Most people don’t care about white noise. Heck, I have a fan on every night that helps soothe the too quiet of the night. I crave silence during the waking hours, though.

Between being able to hear faint noises of neighbors or loud noises of neighbors’ dogs (I’m pretty certain everyone in my apartment complex has a dog), there are also street noises that reverberate back to our apartment. Sometimes it’s construction or a lawn mower.

These sounds aren’t unusual for city living, apartment or no apartment.

But I find myself cherishing the truly quiet minutes in my life. This morning, for instance, I heard a bizarre shrill sound. It kept repeating itself in a pattern. I followed my ears to the hallway, wondering if a small child or animal was being tortured somewhere. Perhaps my ears were playing tricks on me (I’ve had tinnitus in one ear for a few years).

It turned out to be a mosquito or mosquito-like flying insect, whose wings were making that infernal high-pitched squeal that makes me paranoid I’m going to get bitten, and also drives me insane. Instead of water torture, someone could play that whiny sound of a mosquito’s wings beating for less than a half hour and I’d certainly give up any information I had. That or whistling.

Despite having a moment of, “What IS that??” I realized that I was grateful to have such quiet in my apartment that my bat sonar could pick up on it. On any other occasion, it would have been drowned out by any number of things: the dog wooing, the blare of the TV, the sound and feel of others’ apartment doors slamming, music playing on my computer.

I come from parents who revel in quiet and silence, especially in the morning. At my house growing up, having the television on before leaving for school was absolutely forbidden. I never quite understood why. I just thought my parents were strict. Now, I get it. Aside from not allowing their children to develop an unhealthy habit of staring in a zombified stupor at the television for an hour before heading off to school, they also valued the quiet of the morning. To this day, my mother gets up at dawn to sit in solitude, peacefully journaling. My father has similar routines. He writes constantly and he does not play music or have the television on while doing so. (For him, music is something to which one intently listens. TV and movies are attentively watched.)

I love having music on to carry me through my day but more and more, I find myself turning the music off when I’m deep in writing. I’m also discovering I have a visceral reaction to loud, jarring, and/or repetitive noises. The other day, someone loudly pounded on our patio door, and I about jumped out of my skin. I frequently pause the TV to go,  “Do you hear that? What’s that sound?” It drives my dude a little crazy. It was yet another reason why our former neighbors were the absolute worst ones to be paired next door to, as their lifestyle was ALL noise.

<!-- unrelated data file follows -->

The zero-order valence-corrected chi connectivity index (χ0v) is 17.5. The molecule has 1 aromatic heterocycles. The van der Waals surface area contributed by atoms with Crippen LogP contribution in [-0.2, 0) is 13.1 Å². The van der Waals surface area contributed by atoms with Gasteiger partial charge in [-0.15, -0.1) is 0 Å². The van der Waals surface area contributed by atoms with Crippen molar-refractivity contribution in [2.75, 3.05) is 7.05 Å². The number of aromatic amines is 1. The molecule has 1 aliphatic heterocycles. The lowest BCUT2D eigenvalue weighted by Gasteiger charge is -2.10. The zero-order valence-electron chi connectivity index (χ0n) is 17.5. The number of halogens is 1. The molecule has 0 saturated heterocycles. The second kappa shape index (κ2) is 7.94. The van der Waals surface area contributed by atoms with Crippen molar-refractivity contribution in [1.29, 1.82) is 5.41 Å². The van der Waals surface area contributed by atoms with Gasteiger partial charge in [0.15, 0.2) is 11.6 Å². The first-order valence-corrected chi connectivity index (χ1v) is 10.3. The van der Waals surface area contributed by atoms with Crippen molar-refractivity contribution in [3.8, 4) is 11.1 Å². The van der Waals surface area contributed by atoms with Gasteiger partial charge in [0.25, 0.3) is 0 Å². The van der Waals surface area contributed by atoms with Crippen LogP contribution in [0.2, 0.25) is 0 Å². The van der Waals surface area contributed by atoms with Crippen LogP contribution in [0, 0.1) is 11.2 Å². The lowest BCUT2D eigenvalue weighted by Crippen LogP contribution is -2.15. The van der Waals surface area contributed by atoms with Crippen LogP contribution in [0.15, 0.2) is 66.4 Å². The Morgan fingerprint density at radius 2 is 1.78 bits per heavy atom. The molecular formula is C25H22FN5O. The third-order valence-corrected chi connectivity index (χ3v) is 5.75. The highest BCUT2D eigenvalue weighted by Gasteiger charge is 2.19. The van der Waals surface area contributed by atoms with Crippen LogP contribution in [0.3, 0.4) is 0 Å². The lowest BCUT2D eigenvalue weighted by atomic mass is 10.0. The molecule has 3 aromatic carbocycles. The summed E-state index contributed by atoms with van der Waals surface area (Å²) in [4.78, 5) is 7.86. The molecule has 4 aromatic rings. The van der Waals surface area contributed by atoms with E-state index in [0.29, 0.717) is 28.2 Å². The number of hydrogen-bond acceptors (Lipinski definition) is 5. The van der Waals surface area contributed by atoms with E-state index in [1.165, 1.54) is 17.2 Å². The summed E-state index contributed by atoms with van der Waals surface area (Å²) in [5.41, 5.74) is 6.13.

Friends-Ross-quiet

Me, most of the time when it comes to other people’s noises.

Perhaps by the time I’m 70 or 80 years old, I’ll embrace any hearing loss that happens with age. I can swim in my own silence. For now, I’ll ask you to <mimics Ross’s hand gesture.>

No. You didn’t SEEN anything.

Um, can we talk about something serious for a moment?

There is an epidemic in this country – an epidemic of extremely, extremely ignorant grammar, speaking, and writing skills. I understand colloquialisms. I do! I say ’em, too. But when you write these things out as your actual manner of speaking, it just puts the nail in my tightass coffin.

I don’t like to preach a lot about grammar here and if I can help it, I won’t write another one of these for a long time, if ever again. But I can’t help it this time. No, it’s not the You’re vs. Your thing; which is appalling, by the way. “Your welcome” always makes me want to say, “But is it my welcome?”

The issue at hand is the misuse of the word “seen.”

Seen is a conjugation of the verb “to see,” which means that if you want to use it, you may do so in the present, past and future perfect voice. Which also means that there is always another verb in between subject and the word “seen.”

Examples:

  • You have seen
  • I had seen
  • We will have seen
  • They had seen

and so forth. There is absolutely NO conjugation that has subject + seen. None. Zip. Really! If you say, “I seen with my own eyes” or ask, “You seen it?” I strongly but gently advise you or your friend who does this to go back to elementary school grammar and brush up on this verb. (I won’t comment on, “You done seen it, too?”) I don’t know why this one thing in particular motivated me to write a post about it. I mean, yes, I can write bitchy rants, and I know that many people frown on those who take time to write stuff like this, but it just cooks my cactus – whatever that means.

It gives us, as Americans who speak English, an even worse reputation than we already have for being (proud) uneducated morons.

I am not without humor – clearly – so I am also posting one of my all-time favorite Friends scenes here with Ross and Rachel having yet another one of their epic fights, in which Ross corrects Rachel’s grammar in the letter she wrote to him. If for some reason you have never seen this, you’re welcome.

Thank you for reading my rant when you could have been doing any number of other things on this lovely Sunday afternoon.